Is there a dedicated function computing m::Int = log(b, b^m)?

I want to compute the integer m in m = log(b, y) for b integer, y=b^m.
It would return an error if y is not a power of b.
Right now, using the log is not ideal since

julia> log(7,7^5)

which is not a Int.
I see ways to code a function f(b,y) doing that, I just wondered if there were a dedicated function already doing that.

If you know that the result for your arguments ought to be an integer, just define an integer log function like this

julia> logi = Int∘round∘log
Int64 ∘ round ∘ log

julia> logi(7,7^5)

or for better type safety:

julia> logi(b::Int, y::Int) = Int(round(log(b,y)))
logi (generic function with 1 method)

julia> logi(3.5,100.0)
ERROR: MethodError: no method matching logi(::Float64, ::Float64)
 [1] top-level scope
   @ REPL[3]:1

julia> logi(7,7^5)

You could even do type piracy if it’s for your own use only:

julia> Base.log(b::Int, y::Int) = Int(round(log(Float64(b),Float64(y))))

julia> log(7,7^5)
1 Like

imo we should have this in base because it’s easy to implement badly and hard to do well.


Does the Float as an intermediate is the best strategy for performance? ps: Maybe a logi function in base doing that should throw an error if the result is not exactly representable by an integer.

ps: @Jeff_Emanuel, why not

logi(x::Int,y::Int) = round(Int, log(x,y))

Just taste, or is there any other reason behind?

Now the problem is that

julia> logi(7,8^5)

where i would expect an error.

I share this feeling

No particular reason. It’s just more natural for me as Int(round(... rather than round(Int,....

1 Like

Certainly. I thought from your description that in your use case you knew that the second argument was an integral power of your base, thus the overly simplistic suggestion.

I want to both compute m and check that it is an integer.
If log(b,y) was exact it would return exactly m when y = b^m so I would just do m = Int(log(b,y)).
However, it seems that in some case this do not work e.g. m = Int(log(b,7,7^5)).

That is trickier than it seems.

For instance:

julia> convert(Int, log(7,7^5))
ERROR: InexactError: Int64(5.000000000000001)

Thus, the floating point log breaks the representability of the result as an Integer.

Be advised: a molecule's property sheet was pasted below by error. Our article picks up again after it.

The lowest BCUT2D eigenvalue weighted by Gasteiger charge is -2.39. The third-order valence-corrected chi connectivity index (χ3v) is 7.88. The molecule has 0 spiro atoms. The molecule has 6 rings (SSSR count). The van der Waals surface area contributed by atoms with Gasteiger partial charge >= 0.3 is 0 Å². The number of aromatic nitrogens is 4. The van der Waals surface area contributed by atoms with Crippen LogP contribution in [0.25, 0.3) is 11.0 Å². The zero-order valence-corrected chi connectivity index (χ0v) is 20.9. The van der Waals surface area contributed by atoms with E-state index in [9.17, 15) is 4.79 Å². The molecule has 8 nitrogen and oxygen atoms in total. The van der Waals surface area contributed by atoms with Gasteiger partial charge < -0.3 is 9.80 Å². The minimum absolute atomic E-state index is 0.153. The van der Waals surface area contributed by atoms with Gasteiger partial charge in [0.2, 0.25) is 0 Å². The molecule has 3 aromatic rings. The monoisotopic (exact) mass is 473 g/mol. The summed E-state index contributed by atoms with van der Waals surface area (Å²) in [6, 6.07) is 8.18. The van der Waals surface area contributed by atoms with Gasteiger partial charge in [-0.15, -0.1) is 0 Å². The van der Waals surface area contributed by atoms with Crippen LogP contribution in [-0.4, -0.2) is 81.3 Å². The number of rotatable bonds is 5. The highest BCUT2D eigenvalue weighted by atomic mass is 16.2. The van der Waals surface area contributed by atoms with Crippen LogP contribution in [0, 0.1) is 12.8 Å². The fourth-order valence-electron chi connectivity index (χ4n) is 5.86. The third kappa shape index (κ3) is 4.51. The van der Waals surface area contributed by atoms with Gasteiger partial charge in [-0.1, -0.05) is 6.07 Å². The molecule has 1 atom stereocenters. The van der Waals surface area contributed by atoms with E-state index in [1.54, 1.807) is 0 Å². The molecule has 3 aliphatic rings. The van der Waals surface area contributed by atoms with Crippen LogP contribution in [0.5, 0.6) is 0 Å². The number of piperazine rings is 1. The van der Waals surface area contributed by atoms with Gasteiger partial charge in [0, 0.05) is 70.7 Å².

The function should probably be something on the lines of:

julia> function logi(x::Int,y::Int)
           x == 0 && error()
           i = 0
           r = x
           while abs(r) < abs(y)
               i += 1
               r *= x
           r == y ? i+1 : error()
logi (generic function with 2 methods)

julia> logi(-7,(-7)^5)

julia> logi(7,(7)^5)

but written more carefully, because that one fails in a series of cases, for instance:

julia> logi(-1,1)
1 Like

I would definitely like a floorlog/ceillog function. Note that elements of these hypothetical functions already exist in the implementations of prevpow/nextpow.

Or maybe these are implemented as RoundingMode arguments to Base.log? But that might be piling too much disparate functionality under one function.

julia> function logi(b::Int, y::Int)                                                                                                                                    
           n = round(Int, log(b, y))                                                                                                                                     
           b^n == y || throw(ArgumentError("$y is not a power of $b"))                                                                                                  
           return n                                                                                                                                                     
logi (generic function with 1 method)

julia> using BenchmarkTools

julia> b = 5; y = 5^12;

julia> @btime logi($b, $y)
  32.060 ns (0 allocations: 0 bytes)

For comparison:

julia> @btime log($b, $y)
  35.000 ns (0 allocations: 0 bytes)

Edit: Perhaps someone could explain why logi is slightly but consistently faster than log with the same inputs.


Isn’t this a hard problem to solve exactly in general, i.e. the discrete logarithm problem if you want to support BigInt? I guess it only becomes hard if there is a mod operation?

Yeah. It’s only hard with a modulo. Without, there is a simple algorithm that’s O(log(n)) steps that just repeatedly squares until you pass the number and than does a binary search to find the true answer.